In February 2021, a collaborative city and nonprofit team made up of: SFHOT, VA, Felton ICM and EMS6, worked together to house a vulnerable senior with schizophrenia who had been homeless in the Mission for 45 years. Bob* experienced homelessness when his first episode of schizophrenia began at the age of 30 years old. He lost everything: his job, family and stability. When Bob initially became homeless, he lived in his van for several years until he became ill and unable to maintain his vehicle. Through the journey of his return to stabilization, and outreach from SFHOT, Bob was in and out of hospital stays until the VA found Bob a SIP which could accommodate his ADL’s. After many attempts of housing offers, Bob successfully moved into the permanent supportive housing.
Tanya* a mother escaping domestic violence with two young children came to San Francisco seeking a better life. She and her children spent five months at the Hamilton Family Shelter. Overwhelmed and struggling, she reached out to her mother in Georgia, who in turn contacted Homeward Bound for help. In a matter of days, Homeward Bound was able to get Tanya and her children safely on a Greyhound bus home to Georgia. Tanya called her Homeward Bound case manager from every state until she was reunited with her grateful mother. Once a client is reunited with friends, family or loved ones, Homeward Bound follows-up with phone calls and outreach.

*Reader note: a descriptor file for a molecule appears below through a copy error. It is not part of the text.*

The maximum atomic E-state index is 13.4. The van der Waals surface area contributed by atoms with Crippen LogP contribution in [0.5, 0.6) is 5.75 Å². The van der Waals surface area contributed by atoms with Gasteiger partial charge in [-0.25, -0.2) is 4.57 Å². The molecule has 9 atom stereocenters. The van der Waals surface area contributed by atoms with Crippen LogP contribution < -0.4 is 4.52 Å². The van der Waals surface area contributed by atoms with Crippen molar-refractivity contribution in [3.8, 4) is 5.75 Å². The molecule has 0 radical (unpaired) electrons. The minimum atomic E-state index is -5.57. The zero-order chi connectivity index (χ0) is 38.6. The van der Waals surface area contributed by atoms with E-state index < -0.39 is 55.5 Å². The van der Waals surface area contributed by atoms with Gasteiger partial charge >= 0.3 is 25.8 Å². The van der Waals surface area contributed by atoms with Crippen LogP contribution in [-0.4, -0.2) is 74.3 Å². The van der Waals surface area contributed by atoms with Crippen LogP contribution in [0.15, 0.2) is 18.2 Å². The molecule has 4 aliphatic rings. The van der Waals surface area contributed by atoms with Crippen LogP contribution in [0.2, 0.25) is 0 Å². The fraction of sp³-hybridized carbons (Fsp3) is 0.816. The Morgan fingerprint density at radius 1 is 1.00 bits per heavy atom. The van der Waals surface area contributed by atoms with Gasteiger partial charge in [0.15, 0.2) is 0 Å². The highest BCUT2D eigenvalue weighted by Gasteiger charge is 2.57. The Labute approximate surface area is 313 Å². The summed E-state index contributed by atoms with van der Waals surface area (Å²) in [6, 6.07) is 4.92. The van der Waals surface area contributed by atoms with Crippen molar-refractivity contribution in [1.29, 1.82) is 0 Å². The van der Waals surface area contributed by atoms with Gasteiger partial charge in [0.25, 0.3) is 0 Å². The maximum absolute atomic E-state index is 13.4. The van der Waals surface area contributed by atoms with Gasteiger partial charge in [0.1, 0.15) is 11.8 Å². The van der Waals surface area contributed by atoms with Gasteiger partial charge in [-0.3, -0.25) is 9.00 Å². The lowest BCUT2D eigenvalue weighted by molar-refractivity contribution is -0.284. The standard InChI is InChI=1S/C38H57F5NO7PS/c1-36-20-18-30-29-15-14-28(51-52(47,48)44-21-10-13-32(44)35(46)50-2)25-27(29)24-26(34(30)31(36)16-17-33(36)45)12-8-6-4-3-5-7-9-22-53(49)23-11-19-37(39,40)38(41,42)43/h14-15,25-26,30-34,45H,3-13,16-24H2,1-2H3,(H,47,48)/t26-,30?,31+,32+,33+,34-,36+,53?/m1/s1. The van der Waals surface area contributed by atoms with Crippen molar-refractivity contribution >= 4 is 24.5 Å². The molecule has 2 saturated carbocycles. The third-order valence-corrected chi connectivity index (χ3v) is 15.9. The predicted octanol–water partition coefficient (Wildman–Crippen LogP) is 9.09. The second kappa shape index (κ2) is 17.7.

During the holiday season, the Homeward Bound Team was called by a local hospital to engage with a client named Joe. Joe was homeless in San Francisco and had been using emergency hospital services consistently for general weakness. Joe was extremely confused and soft spoken and it was challenging for the team to understand him. It was finally determined that Joe was from Texas and Joe gave the team permission to contact his family. San Francisco law enforcement reached out to Texas police to track down Joe’s son. Within a short timeframe Joe’s son called asking for details on Joe’s condition and about arrangements to get Joe home to Texas. Joe’s weak condition was of great concern to the Homeward Bound team and the consensus was that Joe would not be able to tolerate a three day bus ride home.